Now it doesn't always work this way. I can remember one time in Las Vegas--relayed in the Madness of March--where a well oiled gambler opined, "the dogs, the dogs, the dogs, the dogs," and this night he was right as nearly every dog beat the spread.  But typically it is even.

And that is why the lights are on in Las Vegas, and in some casinos they give free beer.  The casinos are raking it in.

I make the point in the book that when people go to Las Vegas this week, they do so for a lark. It is fun, a vacation. Earlier this year I was contacted by someone who heads a facebook group of people who travel out. He wanted me to send him a couple of autographed books that he raffled off to his buddies. I did so delightfully (and am now an august member of the group).  I am not there as I have written, but I can just imagine the fun.  The amateur bettors are hunkering down now because in ten minutes or so the six night games to be played in the next 7 hours are about to begin. 

The reason I went to Las Vegas during March Madness the first time in 2001 is because it was billed as one of the 100 things to do before you die. If you are a fan, trust me. It is. Go. 

Friday, March 16, 2018


I read this morning that a Congresswoman has passed after she fell in her home. She was 88.  I recall that when my dad and mom were alive they would refer to friends who were hospitalized after falling. I could not get my arm around it as a relatively young man.  And this is to my discredit. Obviously it happens that what I once considered a simple fall can have disastrous consequences.

The point was driven home to me as I read the article today because last night-- I fell. I was walking in downtown Waltham which has become a rather busy place with more than a dozen restaurants and taverns, a movie theatre, ice cream shop, Indian grocery store the size of Kansas that people come from all over to frequent, and other enterprises of this and that. 

We have had some weather hereabouts. Three times in three weeks--no exaggeration--we have  been hit with storms. I was away for storm two but was back for storm three. Often in New England what passes for a blizzard would not be considered much of anything by those in Buffalo where I resided for the better part of a decade in the seventies and early eighties. But the third one here was a snowfall. Lots of wind and lots of snow.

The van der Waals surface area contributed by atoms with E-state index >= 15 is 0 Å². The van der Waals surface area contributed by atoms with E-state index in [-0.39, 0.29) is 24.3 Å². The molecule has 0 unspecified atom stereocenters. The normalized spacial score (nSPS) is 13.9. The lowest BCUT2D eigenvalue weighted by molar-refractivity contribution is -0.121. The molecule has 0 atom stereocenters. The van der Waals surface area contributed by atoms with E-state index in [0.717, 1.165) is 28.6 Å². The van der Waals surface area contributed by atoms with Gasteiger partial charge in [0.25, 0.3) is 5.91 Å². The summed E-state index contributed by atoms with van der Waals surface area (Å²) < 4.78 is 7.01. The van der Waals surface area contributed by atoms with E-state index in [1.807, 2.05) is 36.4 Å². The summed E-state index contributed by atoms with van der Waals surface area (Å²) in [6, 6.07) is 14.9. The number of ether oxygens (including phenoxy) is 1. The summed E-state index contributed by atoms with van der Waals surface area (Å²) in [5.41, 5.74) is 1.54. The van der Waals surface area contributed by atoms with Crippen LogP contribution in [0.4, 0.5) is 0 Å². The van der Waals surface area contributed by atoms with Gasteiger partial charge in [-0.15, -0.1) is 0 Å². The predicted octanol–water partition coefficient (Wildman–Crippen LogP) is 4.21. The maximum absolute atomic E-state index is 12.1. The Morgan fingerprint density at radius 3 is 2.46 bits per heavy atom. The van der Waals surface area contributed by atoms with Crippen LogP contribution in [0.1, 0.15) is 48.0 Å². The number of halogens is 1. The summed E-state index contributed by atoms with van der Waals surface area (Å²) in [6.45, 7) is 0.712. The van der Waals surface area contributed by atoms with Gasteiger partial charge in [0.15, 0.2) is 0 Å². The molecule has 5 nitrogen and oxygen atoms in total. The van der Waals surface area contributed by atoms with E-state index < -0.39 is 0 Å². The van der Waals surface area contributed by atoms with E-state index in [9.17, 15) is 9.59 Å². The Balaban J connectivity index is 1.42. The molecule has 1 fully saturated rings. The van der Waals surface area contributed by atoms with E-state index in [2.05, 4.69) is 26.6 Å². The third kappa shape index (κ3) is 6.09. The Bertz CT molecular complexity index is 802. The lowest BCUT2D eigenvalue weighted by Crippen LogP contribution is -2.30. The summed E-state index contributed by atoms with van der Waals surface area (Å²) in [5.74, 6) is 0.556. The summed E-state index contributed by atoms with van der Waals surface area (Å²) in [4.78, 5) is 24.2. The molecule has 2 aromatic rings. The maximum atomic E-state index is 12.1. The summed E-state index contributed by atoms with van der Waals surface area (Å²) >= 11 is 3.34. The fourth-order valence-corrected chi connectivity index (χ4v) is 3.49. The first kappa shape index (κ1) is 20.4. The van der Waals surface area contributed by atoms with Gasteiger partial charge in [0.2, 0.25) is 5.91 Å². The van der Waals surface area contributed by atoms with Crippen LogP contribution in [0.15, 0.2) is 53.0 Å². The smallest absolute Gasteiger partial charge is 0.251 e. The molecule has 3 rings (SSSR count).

A fellow who moved to San Diego left me a primitive snowblower when he departed.  I don't use it much because I don't mind shoveling snow and it is such a primitive device that it takes some energy to push the guy along. Also for certain kinds of snow--wet snow--it is not that helpful.  On Tuesday I went out twice during the day with my shovel. I should not have bothered. By the time I went out at 8 pm everything I had done was undone by the snow that had come by in the interval.  So, I took out the blower. It was great, but even with it, I was out there for close to 90 minutes.

Much of it melted in the past days, but last night it got cold again. So as I was walking home I watched my step for black ice.  Missed a spot and came kerplunking down half on the sidewalk and half in the street as I recollect it.  I knew or at least thought I had not broken anything and felt fortunate for that. But I could have. I was wearing my specs and could have come crashing down face forward. But did not.

Nevertheless today I woke up, and all day long, I cannot lift my left arm over my head. Very painful. I'm not a wuss, but if someone put a gun to my head I do not think I could stick em up with my left arm.

I wonder at myself often, as I approach three and a half score, of how foolish I was when I was even ten years younger, and how many of the things I assumed had to be true for everyone--like someone in good shape would not be hobbled by a simple fall.  I also recall my folks talking about people they'd lost and how that was depressing.  I knew it was not easy to lose friends, but I did not realize how much it could bring you down and, whether you liked it or not, thrust your mortality right in front of you.

Fire and Fury

I finished Fire and Fury this afternoon.  If half the things in the book are true, we are in greater jeopardy than I thought, and I thought--prior to reading the book--that we were cooked.

In parts very funny, but the prevailing reaction is concern.  And occasionally wonder at how strong our country must be to be able to function with such a strange duck nominally leading the nation.